“In the beginning was the Word.” Thus opens one of the most beloved books in the Christian Scriptures, the Gospel of John. It is a most fitting introduction to a literary masterpiece that points to the One that the Christian faith centers upon: Jesus Christ, the Word of God. Proponents of the Christian faith have rightly been labelled as “people of the Book.” Christians accept and embrace the truth that the Holy Scriptures are the “infallible rule of all saving knowledge, faith, and obedience” (1689 Baptist Confession of Faith). Leland Ryken summarized the import of the fact that our rule of faith comes to us in the form of a book: “Because the Bible communicates truth by literary means, no Christian can say that literature is unimportant.” The Christian reader must therefore embrace literature as a meaningful expression from a human author created in the image of God. Literature must be interpreted and applied from a distinctly Christian perspective so that all things, whether eating or drinking, reading or writing, would be done for the glory of God.
In this post I hope to accomplish two things. In the first section I want to give a defense for the value of literature. In the second section I will provide principles and guidelines for approaching literature from a Christian perspective.
The Value of Literature
Alright, I am biased. I love reading. One of my favorite study Bibles is The Literary Study Bible. I actually enjoyed writing a graduate paper on the Christian themes in William Shakespeare’s Hamlet. I like listening to literary lectures by Leland Ryken. My master’s degree is in literature. All the same, I contend that literature is of great value to all people. However, many view literature with condescension: Boring. Pointless. Useless. Instead of embracing literature as a gift from God, many neglect it and even belittle it. This is to their detriment. Literature is a goldmine of treasure. Far from being disparaged, literature ought to be valued as a great tool by which the reader can better understand the world, himself, and his Maker.
Literature is valuable for at least three reasons:
- It gives the reader eyes to see the world and the human experience.
- It enables him to deepen his thinking and ability to understand important issues.
- It is the medium through which God has revealed himself.
Let’s examine these three points in detail.
1. Literature Provides Windows to the World
One of the reasons literature is so valuable is because it provides windows to the world. By reading literature, the reader is able to observe what happens in life, see himself in the story, and survey the nature of the human condition. By reading literature one can experience a plethora of human experiences. An observant reader can see the seemingly endless scenarios that can occur in the course of a human life. This is valuable because in seeing what happens in life the reader also sees two other distinct things: himself and the human condition. In reading literature the reader “sees” himself better because he is forced to respond to the various stimuli presented. How does he react to the plot? Which characters does he root for? Does he respond with anger to tragedy? His responses to literature will help him see how he views the events that take place in life. Additionally, he gains a fuller picture of the human condition. If nothing else, literature opens up the human condition for the reader. The whole range of human emotion is presented: love, hate, gratitude, anger, courage, fear, hope, dismay. Literature thus provides a window for one to gain a better picture of the real world of events, his reaction to them, and the nature of humanity. Even stories which take place in a fantasy world contain those basic conflicts and struggles which are common to human experience. I cannot read The Lord of the Rings and get immersed in the internal battle Frodo has with the evil of the ring and not be drawn to contemplate the evil of sin that seeks to draw me from Christ. I cannot read of Ransom’s visceral and violent struggle against evil incarnate in Perelandra and not be drawn to think of the violence that I am to have in defeating the enemy of my soul (cf. Matthew 11:12, Ephesians 6:10-18).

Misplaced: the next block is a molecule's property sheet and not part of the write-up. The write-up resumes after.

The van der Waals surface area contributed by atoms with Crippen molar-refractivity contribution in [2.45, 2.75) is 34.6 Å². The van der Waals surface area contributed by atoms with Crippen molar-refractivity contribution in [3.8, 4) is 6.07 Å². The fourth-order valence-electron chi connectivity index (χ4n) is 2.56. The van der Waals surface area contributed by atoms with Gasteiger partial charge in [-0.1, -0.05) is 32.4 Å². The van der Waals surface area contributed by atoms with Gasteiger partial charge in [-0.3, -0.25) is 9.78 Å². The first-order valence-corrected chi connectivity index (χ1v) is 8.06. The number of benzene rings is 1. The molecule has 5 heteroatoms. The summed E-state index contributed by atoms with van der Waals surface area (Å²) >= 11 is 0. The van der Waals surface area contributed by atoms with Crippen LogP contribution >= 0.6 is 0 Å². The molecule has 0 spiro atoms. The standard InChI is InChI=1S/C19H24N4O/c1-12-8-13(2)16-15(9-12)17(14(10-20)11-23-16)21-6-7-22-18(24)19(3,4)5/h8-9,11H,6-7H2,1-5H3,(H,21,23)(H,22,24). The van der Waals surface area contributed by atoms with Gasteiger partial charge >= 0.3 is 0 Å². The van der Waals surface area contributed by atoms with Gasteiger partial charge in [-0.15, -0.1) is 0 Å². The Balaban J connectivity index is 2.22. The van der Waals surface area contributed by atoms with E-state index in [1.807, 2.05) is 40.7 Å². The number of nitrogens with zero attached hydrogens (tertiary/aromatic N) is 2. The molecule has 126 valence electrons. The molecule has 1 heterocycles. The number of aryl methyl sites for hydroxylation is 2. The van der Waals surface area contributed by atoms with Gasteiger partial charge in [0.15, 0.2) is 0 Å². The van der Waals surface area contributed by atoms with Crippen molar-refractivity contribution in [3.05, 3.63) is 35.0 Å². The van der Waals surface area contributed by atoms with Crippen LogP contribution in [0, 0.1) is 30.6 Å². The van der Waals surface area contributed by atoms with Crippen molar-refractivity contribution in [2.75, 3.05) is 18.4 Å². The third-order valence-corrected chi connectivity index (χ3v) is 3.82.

2. Reading Literature Helps Cultivate Deep Thinkers
There is another reason literature should be highly valued by the Christian: it helps him think. As mentioned, the nature of literature allows him to see and “experience” things that he would not get a chance to otherwise. In doing so, literature provides him with the opportunity to deepen his thinking. By embodying other sets of values and worldviews—by presenting these things in action—literature can help him see what the consequences of ideas are (Hake, Why Study Literature).
Literature can thus be thought of as a laboratory in which you can put human experience in a test tube and examine it from different angles…Literature gives us an excellent opportunity to examine our own ultimate assumptions about life and compare them with those of others. (Hake)
By being exposed to various viewpoints, he is able to analyze these worldviews and values in comparison with his own values. Doing so requires some work, but it is highly worthwhile. Literature is a gift because it provides the reader with “easy access” to various worldviews which he can dissect and ponder.
There is also another way in which literature helps readers to be better thinkers. It broadens one’s knowledge. James Porter Moreland explains that being an active reader can actually be helpful in understanding the Bible better: